Street Artist B.D. White Expands the Scope of the Stencil

B.D. White, I’m Helpless When I’m Oceans Away. Courtesy of B.D. White.

From painting during childhood to taking extra-curricular art classes in high school, B.D. White always had a desire to make art. But outside of his artistic endeavors, athletics was his other high school passion. A few days before graduation, while at a Junior Olympic competition, White was injured when attempting a pole-vaulting jump. The resulting injuries would leave him paralyzed, using a wheelchair for life.

It was his creative pursuits that he poured his time and emotion into from then onwards, moving to New York in 2010 with the goal of turning his passion into a profession. But the barriers to entry proved to be greater than he had anticipated. “At the time I wasn’t in galleries, and no gallery would talk to me,” White told Observer during a recent conversation, “So I didn’t have any avenue other than friends and family to show work.”

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After failing to get his work on dealers’ radars, White decided to take another route: street art. Inspired by the works of Shepard Fairey and Banksy, he began contributing hundreds of pieces to the sprawling New York street art scene.

“I like having that audience, because everyone that walks down the street is now your viewer.”  White said. But his work was reaching those passersby from a space not regularly home to tags and stenciled imagery. “I couldn’t climb ladders or get on roofs and do buildings that way, or run from the cops or any of that kind of stuff…But I adapted and said I’ll do all these lamp-post bases right at ground level.”

Soon, lamp-post all over Williamsburg, Brooklyn, began to be covered in intricate stencil art with thought-provoking political messaging and social commentary. A sizable social media following for White followed not long after.

White calls his specific style of street art “mindful vandalism,” because while it is vandalism, the intention is not ego driven or to deface or simply change an object of community infrastructure. Rather, he tries to contribute something that is additive. White is no longer producing illegal work in the streets of New York. (“I don’t want to get arrested. I’m older now.”) But he does want to continue to use public spaces as his canvas—legally—and the exposure his early, renegade works brought has allowed him access into a world that previously shut him out.

His latest show, “Reflections of Always,” opens on October 30 at 319 Grand Street on New York’s Lower East side, and now he partners with organizations like the LISA Project (a New York based nonprofit aimed at creating a mural district in lower Manhattan) to make his street art.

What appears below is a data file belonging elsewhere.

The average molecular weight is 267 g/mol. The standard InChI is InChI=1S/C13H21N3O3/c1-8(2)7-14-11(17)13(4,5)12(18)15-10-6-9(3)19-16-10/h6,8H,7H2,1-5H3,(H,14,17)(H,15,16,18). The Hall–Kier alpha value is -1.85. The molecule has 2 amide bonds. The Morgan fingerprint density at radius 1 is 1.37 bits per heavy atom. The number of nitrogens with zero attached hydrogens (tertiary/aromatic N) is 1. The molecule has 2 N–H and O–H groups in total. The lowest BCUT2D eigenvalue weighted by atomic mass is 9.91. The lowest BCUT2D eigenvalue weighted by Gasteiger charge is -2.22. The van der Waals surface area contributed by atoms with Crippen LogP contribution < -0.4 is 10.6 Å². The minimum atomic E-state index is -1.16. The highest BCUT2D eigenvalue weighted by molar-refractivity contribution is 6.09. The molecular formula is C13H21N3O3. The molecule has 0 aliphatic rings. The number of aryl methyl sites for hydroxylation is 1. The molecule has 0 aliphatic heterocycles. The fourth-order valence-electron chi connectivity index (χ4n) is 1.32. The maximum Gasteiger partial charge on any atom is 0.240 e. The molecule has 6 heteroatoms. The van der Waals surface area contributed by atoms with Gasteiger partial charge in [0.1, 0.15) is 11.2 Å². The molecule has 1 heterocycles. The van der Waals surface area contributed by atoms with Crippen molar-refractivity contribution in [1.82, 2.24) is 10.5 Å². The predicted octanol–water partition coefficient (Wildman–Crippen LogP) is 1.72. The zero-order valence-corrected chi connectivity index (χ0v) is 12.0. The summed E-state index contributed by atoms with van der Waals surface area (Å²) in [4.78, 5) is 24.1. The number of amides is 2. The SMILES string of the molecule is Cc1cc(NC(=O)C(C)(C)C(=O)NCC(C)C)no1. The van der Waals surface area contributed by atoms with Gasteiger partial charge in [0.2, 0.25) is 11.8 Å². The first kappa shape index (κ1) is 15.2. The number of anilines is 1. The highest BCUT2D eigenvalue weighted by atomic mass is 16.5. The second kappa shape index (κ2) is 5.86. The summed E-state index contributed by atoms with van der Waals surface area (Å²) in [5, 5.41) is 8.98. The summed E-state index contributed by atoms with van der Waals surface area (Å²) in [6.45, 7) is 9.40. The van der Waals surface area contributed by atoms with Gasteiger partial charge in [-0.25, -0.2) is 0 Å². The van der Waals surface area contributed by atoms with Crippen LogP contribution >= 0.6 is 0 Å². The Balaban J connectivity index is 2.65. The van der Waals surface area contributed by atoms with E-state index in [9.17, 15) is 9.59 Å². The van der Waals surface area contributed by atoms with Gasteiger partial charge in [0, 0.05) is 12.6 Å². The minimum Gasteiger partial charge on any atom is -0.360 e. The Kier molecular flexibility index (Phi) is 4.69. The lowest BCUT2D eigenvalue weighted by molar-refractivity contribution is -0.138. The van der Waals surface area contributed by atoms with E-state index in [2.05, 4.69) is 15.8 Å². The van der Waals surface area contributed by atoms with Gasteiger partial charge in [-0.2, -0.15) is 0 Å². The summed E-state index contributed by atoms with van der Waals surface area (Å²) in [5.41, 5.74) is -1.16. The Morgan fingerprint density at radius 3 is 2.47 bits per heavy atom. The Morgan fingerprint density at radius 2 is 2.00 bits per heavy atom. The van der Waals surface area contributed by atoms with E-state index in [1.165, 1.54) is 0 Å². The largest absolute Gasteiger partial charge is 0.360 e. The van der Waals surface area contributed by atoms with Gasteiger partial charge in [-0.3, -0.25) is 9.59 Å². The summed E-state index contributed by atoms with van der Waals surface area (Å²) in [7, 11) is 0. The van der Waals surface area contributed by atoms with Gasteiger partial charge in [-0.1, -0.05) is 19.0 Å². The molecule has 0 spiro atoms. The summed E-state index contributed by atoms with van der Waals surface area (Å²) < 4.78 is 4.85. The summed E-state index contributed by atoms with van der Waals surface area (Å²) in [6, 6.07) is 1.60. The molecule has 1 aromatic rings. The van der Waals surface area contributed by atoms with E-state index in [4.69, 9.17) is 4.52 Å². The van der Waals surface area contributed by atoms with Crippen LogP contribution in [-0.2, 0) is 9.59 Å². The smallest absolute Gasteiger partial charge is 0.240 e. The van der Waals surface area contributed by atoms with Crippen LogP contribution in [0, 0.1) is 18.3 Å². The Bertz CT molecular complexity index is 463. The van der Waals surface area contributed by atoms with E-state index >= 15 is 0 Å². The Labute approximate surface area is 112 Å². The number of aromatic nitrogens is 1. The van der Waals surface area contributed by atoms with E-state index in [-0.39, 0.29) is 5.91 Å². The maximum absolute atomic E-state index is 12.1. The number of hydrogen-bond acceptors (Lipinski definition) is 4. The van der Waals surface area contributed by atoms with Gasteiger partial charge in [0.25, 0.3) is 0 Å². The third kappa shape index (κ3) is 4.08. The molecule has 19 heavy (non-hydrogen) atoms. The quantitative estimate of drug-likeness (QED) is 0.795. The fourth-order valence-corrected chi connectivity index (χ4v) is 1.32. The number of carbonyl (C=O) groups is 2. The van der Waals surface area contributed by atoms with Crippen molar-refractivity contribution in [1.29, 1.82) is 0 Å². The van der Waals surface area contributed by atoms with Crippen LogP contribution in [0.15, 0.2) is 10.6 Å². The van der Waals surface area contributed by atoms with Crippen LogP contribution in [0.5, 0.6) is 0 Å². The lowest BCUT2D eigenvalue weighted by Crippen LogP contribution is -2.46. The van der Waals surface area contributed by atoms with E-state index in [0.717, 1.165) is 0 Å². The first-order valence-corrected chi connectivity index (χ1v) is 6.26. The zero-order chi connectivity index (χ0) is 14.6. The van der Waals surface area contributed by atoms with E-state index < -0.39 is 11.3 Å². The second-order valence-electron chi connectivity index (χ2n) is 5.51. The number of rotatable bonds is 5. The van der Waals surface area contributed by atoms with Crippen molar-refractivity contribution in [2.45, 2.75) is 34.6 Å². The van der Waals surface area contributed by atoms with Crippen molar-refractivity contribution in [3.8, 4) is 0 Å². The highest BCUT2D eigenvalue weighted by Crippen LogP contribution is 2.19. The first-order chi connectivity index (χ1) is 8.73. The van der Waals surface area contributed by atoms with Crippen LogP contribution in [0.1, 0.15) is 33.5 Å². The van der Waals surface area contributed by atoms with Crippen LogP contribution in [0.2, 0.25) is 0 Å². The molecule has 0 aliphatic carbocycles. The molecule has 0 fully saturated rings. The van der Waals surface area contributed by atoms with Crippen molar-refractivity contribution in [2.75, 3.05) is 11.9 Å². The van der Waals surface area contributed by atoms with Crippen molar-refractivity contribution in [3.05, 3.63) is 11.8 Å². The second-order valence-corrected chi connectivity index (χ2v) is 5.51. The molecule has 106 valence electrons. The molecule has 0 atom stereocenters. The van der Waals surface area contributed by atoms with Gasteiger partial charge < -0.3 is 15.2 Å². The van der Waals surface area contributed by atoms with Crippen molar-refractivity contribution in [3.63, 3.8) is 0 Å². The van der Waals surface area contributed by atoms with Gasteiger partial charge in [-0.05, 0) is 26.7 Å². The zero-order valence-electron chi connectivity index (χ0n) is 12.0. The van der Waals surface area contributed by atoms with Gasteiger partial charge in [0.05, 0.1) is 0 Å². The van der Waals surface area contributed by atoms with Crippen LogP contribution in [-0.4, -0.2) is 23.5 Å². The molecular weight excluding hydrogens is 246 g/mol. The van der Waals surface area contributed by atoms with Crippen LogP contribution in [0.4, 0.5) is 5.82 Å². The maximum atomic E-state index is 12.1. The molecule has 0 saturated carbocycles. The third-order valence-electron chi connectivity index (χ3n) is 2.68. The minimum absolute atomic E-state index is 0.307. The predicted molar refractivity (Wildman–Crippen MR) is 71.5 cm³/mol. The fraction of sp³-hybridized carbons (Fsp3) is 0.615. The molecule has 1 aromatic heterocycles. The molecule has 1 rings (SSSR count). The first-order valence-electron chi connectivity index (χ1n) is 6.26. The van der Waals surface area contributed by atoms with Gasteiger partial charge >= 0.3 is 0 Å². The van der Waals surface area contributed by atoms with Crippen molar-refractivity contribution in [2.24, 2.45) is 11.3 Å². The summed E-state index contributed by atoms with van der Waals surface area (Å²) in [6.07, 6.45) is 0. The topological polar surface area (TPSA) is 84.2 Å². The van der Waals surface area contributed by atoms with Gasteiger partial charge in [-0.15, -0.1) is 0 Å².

Through his work with the LISA project, White has brought his signature lamp-post paintings to Little Italy in a collaboration with fellow artist JPO. He has also contributed several murals to the endeavor.

White’s fine art creations significantly differ in tone from his earlier street work, which was a deliberate decision by the artist to make his work more appealing to collectors. And he wanted to make sure some of it could stand the test of time—in content as well as location. “Political work just doesn’t age well. You’ll make a political piece and it’s great in that moment…It’s great for street art because you’re trying to portray a message or help a cause…it’s an issue right now but 10 years from now? It’s not.”

B.D. White. Courtesy of B.D. White.

The decision to change the subject matter of his work was also influenced by a desire to create a more universal and relatable experience for the viewer and to inject more of his experiences into what he was creating. “I wanted to make it timeless, and at the same time, related to all I was going through with issues in relationships in my life.” His 2017, show “Love, Loss and Longing” was inspired by his breakup with his long-term girlfriend.

To convey what he was going through, he relied heavily on an image that can mean many different things: that of an astronaut. Triumph, loneliness, exploration, isolation: the potential symbolism is boundless. What White really connected to was the element of “hiding away and not showing your face.” Of never seeing the real person behind the suit.

In for the work in his latest show, White is telling a different story. “At the time I was still broken up with my girlfriend that I was heavily in love with. And I was trying to get back together with her and we were starting to talk again,” he explained of the works. It’s show imbued with nostalgia, desire and reconciliation.

Here, you can see White pushing stencil painting to new heights. Using photos of friends and models for reference, White has focused these works on the female form. Every color is separated into its own stencil layer, averaging more than 200 layers per work and up to 1,000 hours of labor. The result is a set of stunningly realistic portraits.

It has taken two years for him to create the 10 paintings in the upcoming show, and White acknowledged that his level of dedication can be seen by some as bordering on obsessive. “I mean yeah it completely defeats the purpose of stencils the way I do it,” he said. But for him, the payoff is in carving out a space for himself. “No one else does this—there’s no one else that’s really doing the insane layer count that I am and producing the same kind of realistic results.”

Street Artist B.D. White Expands the Scope of the Stencil